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California’s strawberry crop seemed to be gradually returning to normal volume this spring after a rainy winter that delayed picking early in the season.

As of April 20, the state’s growers had shipped about 27.7 million trays compared to about 29 million trays last year.

On a weekly basis, volume for the week ending April 20 was about 7 million trays, up from about 5.6 million trays for the same week in 2018.

Growers expected shipments to pick up as Mother’s Day and Memorial Day neared and weather improves.

Prices were down compared to last year. On April 23, f.o.b. prices for trays of eight 1-pound clamshells from the Santa Maria growing area were mostly $6, according to the U.S. Department of Agriculture. At the same time in 2018, prices were $10-12.

Suppliers said volume in Oxnard was winding down while Santa Maria was ramping up and picking was getting started in Salinas/Watsonville.

Watsonville, Calif.-based Well-Pict Inc. expected to finish its Oxnard deal the first week of May and was receiving steadily increasing volume out of Santa Maria and Watsonville, said Jim Grabowski, merchandising manager.

Santa Maria and Watsonville both had late starts because of consistently rainy weather this winter, but the precipitation was welcomed even though it pushed back the season a bit.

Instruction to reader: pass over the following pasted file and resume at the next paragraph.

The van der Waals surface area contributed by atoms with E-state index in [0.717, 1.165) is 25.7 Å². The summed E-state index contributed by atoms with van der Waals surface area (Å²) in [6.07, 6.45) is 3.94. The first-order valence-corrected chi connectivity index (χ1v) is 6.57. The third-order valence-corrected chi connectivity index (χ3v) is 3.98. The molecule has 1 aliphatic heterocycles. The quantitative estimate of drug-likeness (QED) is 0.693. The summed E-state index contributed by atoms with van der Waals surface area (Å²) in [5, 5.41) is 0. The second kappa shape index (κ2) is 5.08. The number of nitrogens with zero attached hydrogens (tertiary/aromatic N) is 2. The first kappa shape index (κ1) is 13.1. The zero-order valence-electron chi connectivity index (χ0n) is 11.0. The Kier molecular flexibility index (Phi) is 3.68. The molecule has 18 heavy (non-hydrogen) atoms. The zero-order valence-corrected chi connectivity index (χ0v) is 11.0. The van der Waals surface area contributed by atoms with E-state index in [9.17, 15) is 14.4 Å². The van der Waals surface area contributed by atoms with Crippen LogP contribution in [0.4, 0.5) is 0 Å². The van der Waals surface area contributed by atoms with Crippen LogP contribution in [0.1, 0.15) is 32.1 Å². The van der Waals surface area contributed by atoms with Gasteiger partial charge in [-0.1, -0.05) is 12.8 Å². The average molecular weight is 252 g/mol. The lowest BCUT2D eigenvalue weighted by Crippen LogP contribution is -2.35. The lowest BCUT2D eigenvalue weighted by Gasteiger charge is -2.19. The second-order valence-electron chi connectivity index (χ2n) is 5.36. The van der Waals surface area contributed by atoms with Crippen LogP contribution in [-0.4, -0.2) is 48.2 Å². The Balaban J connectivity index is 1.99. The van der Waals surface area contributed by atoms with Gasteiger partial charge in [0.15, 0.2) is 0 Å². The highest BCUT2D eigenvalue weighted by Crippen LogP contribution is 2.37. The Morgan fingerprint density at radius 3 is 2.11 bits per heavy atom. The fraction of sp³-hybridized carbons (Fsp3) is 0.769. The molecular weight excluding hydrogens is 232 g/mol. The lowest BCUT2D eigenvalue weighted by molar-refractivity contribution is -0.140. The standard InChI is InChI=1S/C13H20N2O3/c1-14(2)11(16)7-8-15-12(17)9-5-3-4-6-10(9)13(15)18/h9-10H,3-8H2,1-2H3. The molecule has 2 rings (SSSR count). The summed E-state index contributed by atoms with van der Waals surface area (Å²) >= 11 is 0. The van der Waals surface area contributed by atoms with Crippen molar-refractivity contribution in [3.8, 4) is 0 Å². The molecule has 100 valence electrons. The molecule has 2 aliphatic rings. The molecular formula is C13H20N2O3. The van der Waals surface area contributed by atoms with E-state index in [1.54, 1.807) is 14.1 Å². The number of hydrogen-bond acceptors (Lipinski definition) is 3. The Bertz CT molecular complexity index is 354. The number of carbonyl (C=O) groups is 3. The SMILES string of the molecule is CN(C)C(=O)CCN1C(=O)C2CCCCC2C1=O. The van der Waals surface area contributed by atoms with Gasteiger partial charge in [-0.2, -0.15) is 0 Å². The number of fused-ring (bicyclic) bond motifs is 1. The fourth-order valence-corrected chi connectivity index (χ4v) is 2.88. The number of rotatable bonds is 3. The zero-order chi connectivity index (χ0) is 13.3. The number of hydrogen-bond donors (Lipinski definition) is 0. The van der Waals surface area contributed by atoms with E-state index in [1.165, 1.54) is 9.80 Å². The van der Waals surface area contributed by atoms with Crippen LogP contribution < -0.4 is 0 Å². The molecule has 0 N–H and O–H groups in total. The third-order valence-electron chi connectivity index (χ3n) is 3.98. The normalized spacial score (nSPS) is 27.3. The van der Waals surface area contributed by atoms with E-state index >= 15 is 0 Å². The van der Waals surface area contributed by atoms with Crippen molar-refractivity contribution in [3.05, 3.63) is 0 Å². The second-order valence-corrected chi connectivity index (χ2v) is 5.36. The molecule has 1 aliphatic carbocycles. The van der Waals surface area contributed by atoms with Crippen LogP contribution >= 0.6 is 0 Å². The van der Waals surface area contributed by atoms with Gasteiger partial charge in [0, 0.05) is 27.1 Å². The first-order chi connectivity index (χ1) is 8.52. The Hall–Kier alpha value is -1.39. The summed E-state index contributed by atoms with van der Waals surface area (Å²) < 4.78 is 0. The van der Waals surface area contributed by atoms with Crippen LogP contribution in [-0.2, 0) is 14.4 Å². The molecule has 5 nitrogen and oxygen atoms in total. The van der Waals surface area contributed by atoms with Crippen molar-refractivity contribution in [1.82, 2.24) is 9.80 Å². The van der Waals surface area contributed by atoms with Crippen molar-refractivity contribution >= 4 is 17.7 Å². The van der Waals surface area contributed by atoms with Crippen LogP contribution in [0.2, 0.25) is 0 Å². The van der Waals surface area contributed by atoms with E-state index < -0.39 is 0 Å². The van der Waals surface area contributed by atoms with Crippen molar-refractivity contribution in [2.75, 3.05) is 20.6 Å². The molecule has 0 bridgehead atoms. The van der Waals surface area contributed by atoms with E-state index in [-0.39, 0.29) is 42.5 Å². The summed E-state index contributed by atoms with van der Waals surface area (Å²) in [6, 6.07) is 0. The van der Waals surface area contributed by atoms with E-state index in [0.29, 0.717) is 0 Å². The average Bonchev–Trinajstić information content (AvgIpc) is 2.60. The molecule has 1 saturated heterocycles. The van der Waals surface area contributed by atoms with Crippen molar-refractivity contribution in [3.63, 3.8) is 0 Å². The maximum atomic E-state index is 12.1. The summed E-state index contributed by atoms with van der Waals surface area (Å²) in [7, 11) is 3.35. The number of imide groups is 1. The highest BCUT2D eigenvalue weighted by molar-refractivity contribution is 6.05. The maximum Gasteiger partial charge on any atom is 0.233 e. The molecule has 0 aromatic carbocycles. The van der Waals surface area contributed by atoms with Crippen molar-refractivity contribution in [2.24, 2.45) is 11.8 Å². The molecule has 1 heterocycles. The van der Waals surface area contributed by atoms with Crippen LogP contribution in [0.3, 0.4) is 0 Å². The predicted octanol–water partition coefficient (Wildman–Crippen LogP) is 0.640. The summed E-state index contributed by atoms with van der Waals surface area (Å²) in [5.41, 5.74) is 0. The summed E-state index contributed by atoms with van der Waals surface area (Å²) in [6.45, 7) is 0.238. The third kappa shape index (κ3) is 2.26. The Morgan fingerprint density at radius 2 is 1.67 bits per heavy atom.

In mid-April, Watsonville and Santa Maria were running about two to three weeks behind their normal picking schedules, he said.

Watsonville should be steadily ramping up by the first week of May, while Santa Maria already was shipping significant volume.

“There will be plenty of berries for Mother’s Day (May 12),” barring any last-minute rainstorms, he said.

Memorial Day, May 27, also should be a strong strawberry occasion, he said.

“We’ll be strong all through May,” Grabowski said, adding that good supplies should continue through June.

Oxnard production also was leveling off for Salinas, Calif.-based Naturipe Berry Growers, said Craig Moriyama, director of berry operations.

Santa Maria was continuing to build in April, and Moriyama expected full production in that region by early May.

He expected picking to gradually increase in Salinas/Watsonville during May.

“May and June will be big for berries,” he said. “Quality looks good,” he added, with strong, healthy plants and plenty of sunshine.

After a dry year in 2018, this year’s heavy rainfall brought the strawberry deal back to normal, he said.

Watsonville-based California Giant Berry Farms was expected to be picking in all of California’s strawberry growing areas the first week of May, said Cindy Jewell, vice president of marketing.

Peak season should be starting in Santa Maria, she said, and the first round of picking should be finished in Watsonville, with the season ramping up there. 

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